She wondered if it was dragonsbane tea. It sounded like a dangerous sort of drink, but who knew with sun mages. She’d read about a Serepentine mage-king who’d powered his magic with poison. He’d been powerfully and feared—until the poison finally did him in.
“What’s the Headmaster’s name?” she asked Lisette.
“It’s—” Lisette began, then stopped, frowning.
“You don’t know it?” Amber raised her eyebrows. Curiouser and curiouser…
Lisette shook her head crossly. “Of course I do! It’s Flint. We just don’t call him that much, you know.”
Or at all. Despite Lisette’s confidence, Amber wasn’t convinced that the sun mage’s recollection was accurate.
A brief image—a book?—flashed through her mind. Amber shrugged; her mind made strange connections sometimes.
Lisette applied herself to her food again, and Amber turned to a knot of younger students nearby.
“So, where are you from?” Amber asked a younger boy, after Ainsley described, in much detail, a hilarious episode involving her brothers, a bear, and a keg of ale at last year’s Harvest Festival.
The boy, Flavius, started. He was a nervous, twitchy fellow, who spoke—when he did at all—in stutters and pauses and sentences that trailed off into nothingness. The misalignment in his pattern had engendered a kind of revulsion in Amber; so, to make up for it, she tried to be extra kind to him.
“I-I…” stammered Flavius, wide-eyed. His head turned from side to side, as if he were seeking escape.
The rest of the group stared at Amber in silent horror. Lisette kicked her in the shin.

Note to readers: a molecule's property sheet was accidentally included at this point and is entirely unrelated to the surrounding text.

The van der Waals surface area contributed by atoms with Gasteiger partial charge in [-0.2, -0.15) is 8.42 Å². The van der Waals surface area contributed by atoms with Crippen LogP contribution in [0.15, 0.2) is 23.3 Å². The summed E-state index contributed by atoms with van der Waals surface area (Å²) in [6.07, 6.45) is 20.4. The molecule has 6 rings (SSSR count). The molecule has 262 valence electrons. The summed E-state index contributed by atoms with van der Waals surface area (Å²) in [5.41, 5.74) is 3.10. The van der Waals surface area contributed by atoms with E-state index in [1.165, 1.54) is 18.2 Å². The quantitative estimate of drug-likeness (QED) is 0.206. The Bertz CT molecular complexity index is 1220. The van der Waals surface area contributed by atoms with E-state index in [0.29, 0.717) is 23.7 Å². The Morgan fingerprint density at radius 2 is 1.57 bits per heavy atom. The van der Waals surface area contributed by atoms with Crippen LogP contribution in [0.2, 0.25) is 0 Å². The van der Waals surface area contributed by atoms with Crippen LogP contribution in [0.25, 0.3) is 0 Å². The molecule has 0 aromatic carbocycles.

Uh oh. Everyone here knows something I don’t.
“Hey, did you see old Marius’ outfit today?” Ainsley jumped in. “Do you think he chooses his clothes in the dark or does he actually think they look good on him?”
This led to a hearty denunciation of the eccentric Master’s wardrobe. Amber didn’t know who was more relieved at the change of subject—herself or Flavius, who subsided into a slumped heap. His lips moved as if he were talking to himself. Amber quested her senses out toward him; once again made contact with that fluxing pattern of thorns and snarls.
Lisette kicked her again. “Quit it. It’s rude to stare.”
“I’m trying not to, but—”
Lisette whispered furiously. “Look, I don’t know how it is in the islands, but here it’s considered rude to poke around in people’s background unless they volunteer the information. Not everyone has a happy little family in the past like you do.”
“I was trying to be friendly. But by all means, let’s make fun of a Master’s clothes instead.”
The two glared at each other.
“Look, most of us can handle your nosiness, no problem,” said Lisette. “But just leave Flavius alone. Yeah, he has his issues, but it’s not your place to handle them.” She swung her legs over the bench, and gathered her tray. “All right?” She cocked her head.